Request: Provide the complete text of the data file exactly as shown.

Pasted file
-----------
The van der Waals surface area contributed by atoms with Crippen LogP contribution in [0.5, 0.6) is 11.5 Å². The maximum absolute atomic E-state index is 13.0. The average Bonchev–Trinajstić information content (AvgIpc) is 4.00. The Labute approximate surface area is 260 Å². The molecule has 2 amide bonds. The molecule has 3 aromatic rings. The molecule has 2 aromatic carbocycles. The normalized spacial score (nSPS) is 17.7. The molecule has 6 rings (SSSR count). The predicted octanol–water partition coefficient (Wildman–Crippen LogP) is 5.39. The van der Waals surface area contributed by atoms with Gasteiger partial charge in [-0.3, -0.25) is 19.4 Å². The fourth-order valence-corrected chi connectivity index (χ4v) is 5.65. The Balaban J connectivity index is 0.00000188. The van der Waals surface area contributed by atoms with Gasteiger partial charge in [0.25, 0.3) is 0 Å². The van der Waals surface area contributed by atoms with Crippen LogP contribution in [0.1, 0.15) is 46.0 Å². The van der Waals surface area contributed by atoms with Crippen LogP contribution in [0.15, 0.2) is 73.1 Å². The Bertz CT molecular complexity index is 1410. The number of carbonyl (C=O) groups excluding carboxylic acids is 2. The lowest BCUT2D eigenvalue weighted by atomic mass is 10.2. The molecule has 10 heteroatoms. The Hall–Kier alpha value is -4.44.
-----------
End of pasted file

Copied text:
The van der Waals surface area contributed by atoms with Crippen LogP contribution in [0.5, 0.6) is 11.5 Å². The maximum absolute atomic E-state index is 13.0. The average Bonchev–Trinajstić information content (AvgIpc) is 4.00. The Labute approximate surface area is 260 Å². The molecule has 2 amide bonds. The molecule has 3 aromatic rings. The molecule has 2 aromatic carbocycles. The normalized spacial score (nSPS) is 17.7. The molecule has 6 rings (SSSR count). The predicted octanol–water partition coefficient (Wildman–Crippen LogP) is 5.39. The van der Waals surface area contributed by atoms with Gasteiger partial charge in [-0.3, -0.25) is 19.4 Å². The fourth-order valence-corrected chi connectivity index (χ4v) is 5.65. The Balaban J connectivity index is 0.00000188. The van der Waals surface area contributed by atoms with Gasteiger partial charge in [0.25, 0.3) is 0 Å². The van der Waals surface area contributed by atoms with Crippen LogP contribution in [0.1, 0.15) is 46.0 Å². The van der Waals surface area contributed by atoms with Crippen LogP contribution in [0.15, 0.2) is 73.1 Å². The Bertz CT molecular complexity index is 1410. The number of carbonyl (C=O) groups excluding carboxylic acids is 2. The lowest BCUT2D eigenvalue weighted by atomic mass is 10.2. The molecule has 10 heteroatoms. The Hall–Kier alpha value is -4.44.